God Save The Queen...The Leftovers

Mark Knoller is a White House Correspondent for CBS News.
(Getty Images/Chip Somodevilla)
No cheeseburgers and onion rings for the Queen.

Though that was the menu at Camp David last month for Prime Minister Shinzo Abe of Japan, the White House luncheon bill of fare today for HRH Elizabeth II was far more elaborate.

It began with a wild asparagus appetizer, seared baby sea bass and lemony risotto for the entree, and a salad of ruby red grapefruit sections, jicama and avocado. For dessert: a raspberry meringue with a dark chocolate sorbet.

Your tax dollars at work.

The menu for tonight's State Dinner menu is grander still. Even the dress code is a notch further up the protocol stepladder.

It's formal, of course, but mere tuxedoes won't do. It's white tie and tails for the men.

"It speaks to the very high level of respect the President and Mrs. Bush have for the historic relationship between the U.S. and Great Britain," explained Tarah Donoghue, the First Lady's press secretary.

But it's also reciprocal. When the Queen hosted a state dinner at Buckingham Palace for President Bush in November of '03, it was white tie there. At the time, Mr. Bush joked that his attire was rented.

Without question, the Queen is hard to impress. She's seen it all. Many times over.

This is her fourth state visit to the United States. And she's been the guest of honor at State Dinners dating back to 1957 during the Eisenhower Administration. Back then, she spent the night in the White House in what used to be called the Rose Guest Room. Its name has since been changed to the Queens' Bedroom – to reflect the many royal guests who have stayed there.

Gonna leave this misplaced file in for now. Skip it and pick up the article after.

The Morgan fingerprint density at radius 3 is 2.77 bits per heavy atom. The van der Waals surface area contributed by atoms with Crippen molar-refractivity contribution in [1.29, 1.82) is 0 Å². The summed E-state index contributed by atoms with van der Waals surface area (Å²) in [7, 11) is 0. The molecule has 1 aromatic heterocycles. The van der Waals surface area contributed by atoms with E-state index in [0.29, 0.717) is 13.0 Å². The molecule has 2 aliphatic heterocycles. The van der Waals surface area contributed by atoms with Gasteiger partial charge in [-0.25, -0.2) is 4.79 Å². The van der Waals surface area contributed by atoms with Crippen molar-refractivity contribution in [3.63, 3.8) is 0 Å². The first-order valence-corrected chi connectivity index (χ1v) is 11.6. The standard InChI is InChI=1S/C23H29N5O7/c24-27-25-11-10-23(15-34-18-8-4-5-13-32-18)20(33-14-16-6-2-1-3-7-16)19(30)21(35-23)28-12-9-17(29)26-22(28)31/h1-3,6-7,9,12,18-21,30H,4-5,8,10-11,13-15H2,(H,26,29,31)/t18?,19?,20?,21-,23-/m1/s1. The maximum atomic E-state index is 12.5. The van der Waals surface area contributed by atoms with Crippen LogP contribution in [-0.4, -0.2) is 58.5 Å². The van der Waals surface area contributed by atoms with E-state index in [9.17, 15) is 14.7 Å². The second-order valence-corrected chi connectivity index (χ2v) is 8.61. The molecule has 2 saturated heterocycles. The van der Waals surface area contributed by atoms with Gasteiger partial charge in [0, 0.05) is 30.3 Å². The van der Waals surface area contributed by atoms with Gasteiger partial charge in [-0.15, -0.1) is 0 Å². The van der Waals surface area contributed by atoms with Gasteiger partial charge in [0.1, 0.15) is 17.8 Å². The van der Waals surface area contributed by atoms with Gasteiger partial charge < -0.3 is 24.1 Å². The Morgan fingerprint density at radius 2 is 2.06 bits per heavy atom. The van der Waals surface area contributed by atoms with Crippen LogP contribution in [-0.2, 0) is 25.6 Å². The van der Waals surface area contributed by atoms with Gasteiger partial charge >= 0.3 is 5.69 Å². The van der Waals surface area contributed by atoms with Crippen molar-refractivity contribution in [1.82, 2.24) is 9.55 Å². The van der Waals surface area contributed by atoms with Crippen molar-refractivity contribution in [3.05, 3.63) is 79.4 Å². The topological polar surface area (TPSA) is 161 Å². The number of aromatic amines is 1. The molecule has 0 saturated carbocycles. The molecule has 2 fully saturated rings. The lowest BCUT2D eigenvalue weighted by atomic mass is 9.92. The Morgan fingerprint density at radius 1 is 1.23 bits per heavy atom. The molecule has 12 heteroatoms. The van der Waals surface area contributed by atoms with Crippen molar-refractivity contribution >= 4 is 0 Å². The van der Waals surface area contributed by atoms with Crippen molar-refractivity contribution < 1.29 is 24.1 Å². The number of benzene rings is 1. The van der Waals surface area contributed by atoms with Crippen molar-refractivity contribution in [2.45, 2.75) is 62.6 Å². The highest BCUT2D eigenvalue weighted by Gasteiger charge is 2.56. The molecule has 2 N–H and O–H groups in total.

Actually, Elizabeth's first formal visit to the U.S. took place in October 1951. As a 25-year old Princess, she was received by then-Pres. Harry Truman. It's worth noting that at that time, the current president was five years old.

The Queen is Chief of State of the United Kingdom but she does not set government policy. That's the job of the Prime Minister. As a result, the British Monarch's visits to the U.S. are much more ceremony than substance.

Usually, a visiting leader joins President Bush at a press availabilty after their talks - but not the Queen. Though she's been on the throne since 1952, she's never held a news conference or given a news interview. That likely makes her the object of much envy among other foreign leaders.

Further, she never has to run for re-election. In fact, she needled Pres. Bush about that at the State Dinner she staged for him four years ago.

"Unlike in the United States, the British head of state is not limited to two terms of four years," she said in her dinner toast.

Well, Mr. Bush got in a little jab of his own this morning at the arrival ceremony for Her Majesty.

He was speaking of her previous visits to the U.S., noting that she has dined with 10 American Presidents.

But he came close to suggesting she was over 200 years old when he nearly said she came in 1776 – when he meant 1976.

After a few very pregnant moments, there was some nervous laughter amoung the 7000 guests on the South Lawn. And it sounded like the Queen said "Oh, dear."

Mr. Bush looked over at his guest to guage her reaction.

"She gave me a look that only a mother could give a child," he said.

More nervous laughter.

Even Spokesman Tony Snow admitted it was an unusual exchange.

"You saw the President joking with the Queen," he told his daily briefing. "I don't know that a lot of people joke with the queen, but the president did and it worked out just fine."

We'll see.

And though I was joking earlier that cheeseburgers and onion rings would not be served to the Queen, I may have overstated it.

When Elizabeth's parents made the first-ever visit to the U.S. by a reigning British monarch in 1939, then-President Franklin Roosevelt also received them at his family home in Hyde Park, N.Y. He served them hot dogs – cooked outdoors – picnic style.



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    Mark Knoller is a CBS News White House correspondent.

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